And Edmund Burke, while at Dublin College, writing to an old schoolfellow, says,
‘You ask me if I read? I deferred answering this question, till I could say I did; which I can almost do, for this day I have shook off idleness and begun to buckle to.' ' (March, 1746–7.)
And Samuel Taylor Coleridge:–
“For oh! big gall-drops shook from Folly's wing
“In that nooke-shotten Ile of Albion.’
Compare cup-shotsen, Cotgrave, s. v. Pure. Probably also Falstaff’s ‘shotten herring' belongs here. sung, participle of singe, Gentle Shepherd, act ii. sc. 1. glob. Trevisa. slang. I Samuel xvii. 49.
1 A Temporary Preface to the Six-Text Edition of Chaucer's Canterbury Tales, p. 16.
spoke, participle. In Shakspeare, King John, iv. 1.51; King Richard II, i. 1.77.
stricken. This old participle, meaning gone, advanced, is now quite extinct. We read it in Luke i. 7, ‘well stricken in years;’ and we retain it in the compound poverlystricken, which means far gone in poversy, extremely poor. In Sidney's Arcadia (ed. 1599), p. 5, we read, “He being already well striken in years.'
took. See what has been said under shook,
“Too divine to be mistook.’ Milton, Arcades. waxen. Jeremiah v. 27, 28: ‘They are become great and waxen rich. They are waxen fat, they shine.’
ywroken, Spenser, Colin Clouts come home againe, 92.1 :— “Through judgement of the gods to been yuroken.’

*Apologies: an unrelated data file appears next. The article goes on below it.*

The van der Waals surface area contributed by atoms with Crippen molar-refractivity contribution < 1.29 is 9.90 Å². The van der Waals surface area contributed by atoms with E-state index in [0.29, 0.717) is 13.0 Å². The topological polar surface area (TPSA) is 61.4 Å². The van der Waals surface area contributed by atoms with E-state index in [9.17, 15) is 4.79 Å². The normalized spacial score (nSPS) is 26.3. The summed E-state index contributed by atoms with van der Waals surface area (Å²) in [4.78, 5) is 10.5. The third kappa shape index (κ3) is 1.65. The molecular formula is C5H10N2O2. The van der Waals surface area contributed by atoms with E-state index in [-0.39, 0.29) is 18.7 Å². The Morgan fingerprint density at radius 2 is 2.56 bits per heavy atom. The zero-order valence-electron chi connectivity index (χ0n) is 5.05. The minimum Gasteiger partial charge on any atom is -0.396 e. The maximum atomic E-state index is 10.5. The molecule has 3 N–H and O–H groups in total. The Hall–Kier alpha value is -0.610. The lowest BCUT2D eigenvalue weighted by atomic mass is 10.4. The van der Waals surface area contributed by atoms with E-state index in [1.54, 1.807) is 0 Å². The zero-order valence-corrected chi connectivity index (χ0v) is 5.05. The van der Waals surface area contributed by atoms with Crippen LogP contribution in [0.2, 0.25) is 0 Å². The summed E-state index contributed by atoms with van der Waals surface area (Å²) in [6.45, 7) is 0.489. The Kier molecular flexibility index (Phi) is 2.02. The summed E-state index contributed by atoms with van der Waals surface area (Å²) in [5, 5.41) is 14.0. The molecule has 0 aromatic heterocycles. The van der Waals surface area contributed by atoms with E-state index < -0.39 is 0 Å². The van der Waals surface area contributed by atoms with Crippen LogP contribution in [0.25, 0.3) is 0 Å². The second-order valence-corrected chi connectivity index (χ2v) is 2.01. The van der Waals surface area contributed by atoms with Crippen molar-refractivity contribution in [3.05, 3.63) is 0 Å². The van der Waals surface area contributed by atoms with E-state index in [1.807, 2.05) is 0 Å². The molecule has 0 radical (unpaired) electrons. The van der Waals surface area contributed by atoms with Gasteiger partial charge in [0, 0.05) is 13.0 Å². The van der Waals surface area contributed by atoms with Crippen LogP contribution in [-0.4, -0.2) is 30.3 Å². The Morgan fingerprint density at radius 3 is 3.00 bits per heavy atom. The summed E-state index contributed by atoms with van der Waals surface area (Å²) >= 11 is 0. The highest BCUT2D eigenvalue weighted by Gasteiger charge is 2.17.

wrat. This preterite form occurs in Raleigh's (Edwards, Letter xv.) correspondence under date May 29, 1586: ‘And the sider which I wrat to you for.”
wrote. “I have wrote to you three or four times.’ Spectator, No. 344. (1712) Notwithstanding the tenacity of which we have spoken there is a manifest tendency in these strong verbs to merge themselves gradually into the more numerous class of the weak verbs. Many have dropped their strong form since Saxon times, and adopted the weak. Thus the verb to wreak was anciently conjugated,—
but it has long ago adopted the more prevalent form in -ed. Thus Smollett (quoted by Richardson): “I wreaked my resentment upon the innocent cause of my disgraces.’
Other examples of Saxon strong verbs which have been altered:
PRESENT. PRETERITE. PARTICIPLE.
acwele acwarl acwolen quell bace boc bacen bake beorge bearh borgen borrow brede braed broden braid bruce breac brocen brook buge beah bogen bow byrne barn burnen burn ceowe ceaw gecowen cbew climbe clomm clumben climb crawe creow crawen crow creope creap cropen creep delfe dealf dolfen delve dufe deaf dofen dive fealde feold fealden fold fleote fleat floten float frete fraet freten fret geote geat goten yote (= pour) glide glad gliden glide grafe grof grafen grave hele hael holen heal hleape hleop hleapen leap hreowe hreaw hrowen rtze leoge leah logen lie (mentiri) luce leac locen lock Inete m2t meten 17tete or measure Inurne In earn Inorilen mourn reoce reac rocen reek Towe reow rowen row scufe sceaf scofen sbove scyppe scop sceapen shape slape. slep slapen sleep Simeoce Smeac snocen smoke spurne spearn sporinen spurn steorfe starf storfen Starve swelge swealh swolgen swallow teoge teah togen tow persce paersc porscen thresh pringe prang gebrungen throng wade wod warden wade wealde weold gewealden wield
This list does not include the strong verbs that have altogether died out since Saxon times. It only contains those